Joe Adhemar’s (Christmas Day) Desert Island Album

SPIRIT OF EDEN – Talk Talk – 1997 Remaster

THIS album got its first listen by me around 2007, so I was a late adopter. It’s one of those albums that just hasn’t ever been given much consideration in the TOP 100’s of music journalists over the years.

Why? I think it’s because Mark Hollis, the main songwriter, had quite a poor relationship with the music media. After this album release in 1988, I think they stopped all contact with the music press. Despite this counterproductive attitude, the album has never disappeared from the radars of those who know music. It’s arguably the musos top pick in the world I move in. Nearly all the musicians I know have a fondness for it. I’ve heard Guy Garvey say it’s his favourite too, so I’m in good company.

Track 1 -The album opens with ‘The Rainbow’. This song is my favourite off the album. Tim Friese Greene plays the finest harmonica I have ever heard. Sonic quirkiness throughout. I think there’s the scraping of a mortar and pestle at some point. Come to think of it, I think if I had a means to check, this is my most played song ever.

Track 2 – ‘Eden’. This is a lesson in minimalism. Not worrying too much about volume. It ebbs and flows in and out. The Yamaha CP-70 Electronic Piano upfront – the defining sound of the 80’s popularised on tracks like ‘Old England’ by The Waterboys and ‘October’ by U2. My favourite CP70 track ever!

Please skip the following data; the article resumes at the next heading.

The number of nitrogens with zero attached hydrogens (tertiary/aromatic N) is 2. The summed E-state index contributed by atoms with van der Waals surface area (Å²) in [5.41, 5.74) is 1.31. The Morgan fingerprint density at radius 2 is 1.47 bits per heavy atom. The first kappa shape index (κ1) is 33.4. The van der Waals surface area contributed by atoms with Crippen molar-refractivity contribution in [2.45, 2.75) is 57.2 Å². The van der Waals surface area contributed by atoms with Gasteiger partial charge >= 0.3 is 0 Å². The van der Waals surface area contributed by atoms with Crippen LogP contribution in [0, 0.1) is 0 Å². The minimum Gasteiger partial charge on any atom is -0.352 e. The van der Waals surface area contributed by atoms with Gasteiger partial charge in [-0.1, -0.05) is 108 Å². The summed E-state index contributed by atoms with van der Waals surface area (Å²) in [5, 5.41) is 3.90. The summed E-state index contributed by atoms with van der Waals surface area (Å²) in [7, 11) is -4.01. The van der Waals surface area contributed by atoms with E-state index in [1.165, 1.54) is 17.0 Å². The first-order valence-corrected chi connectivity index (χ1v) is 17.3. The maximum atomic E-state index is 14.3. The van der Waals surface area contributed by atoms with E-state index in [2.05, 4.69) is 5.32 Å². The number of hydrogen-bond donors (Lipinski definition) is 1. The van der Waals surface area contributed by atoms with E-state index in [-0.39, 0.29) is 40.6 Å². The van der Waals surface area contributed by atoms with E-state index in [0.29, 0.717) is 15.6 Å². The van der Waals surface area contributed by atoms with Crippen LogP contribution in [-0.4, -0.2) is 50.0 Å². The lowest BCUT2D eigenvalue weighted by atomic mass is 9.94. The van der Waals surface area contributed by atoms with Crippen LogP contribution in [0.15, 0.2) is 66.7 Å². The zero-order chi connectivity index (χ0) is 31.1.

Track 3 – ‘Desire’ – The merging of the previous track into this is hard to make out, but it’s the fact it’s a proper Grand Piano rather than the digital version that defines the boundary. Before you know it, there’s a B3 Hammond and some beautiful bluesy acoustic sprinkled in and then Hollis starts singing. He’s got one of those voices like Neil Young. Strained and earnest. But it works for me. Quiet/Loud/Quiet/Loud is the best way to explain this track. Listen to the quiet rumble of a poorly tuned Timpani in there too. Probably the drummer, Lee Harris’s finest hour.

Track 4 – ‘Inheritance’ Indistinct lyrics. Discordance that uses one of my favourite scales. Called ‘Lydian’ – For those unacquainted it’s when you play in the scale that is two semitones up from the root (ie. scale of E when the band are in D). This song is probably the hardest work for those who can’t tune into that clash. I love it.

Track 5- ‘I believe in you’ – I knew this song before I listened to the album. I’ve asked my wife to play this at my funeral. The choir of children is one of the most beautiful passages in any song I have ever heard. The use of stereo in this is a lesson in how to separate all the parts during a mix. The way how some of the Hammond merges with the piano and guitar is seamless. Come to think of it, I think I like this more than ‘The Rainbow’.

Track 6 – ‘Wealth’ – Another lesson in minimalism. I can imagine Mark Hollis driving the production on this with his insistence of space. My perfect gig would be a 100 muso friends in the sunshine on a glorious summer’s day, about three pints into some delicious Scrumpy with this playing out of 20kW rig. Bucket Hat on. Smiling and crying at how moving it was.

I hope my description lures a few in to giving this a listen and I’ve explained well enough why it’s my top album of all time.

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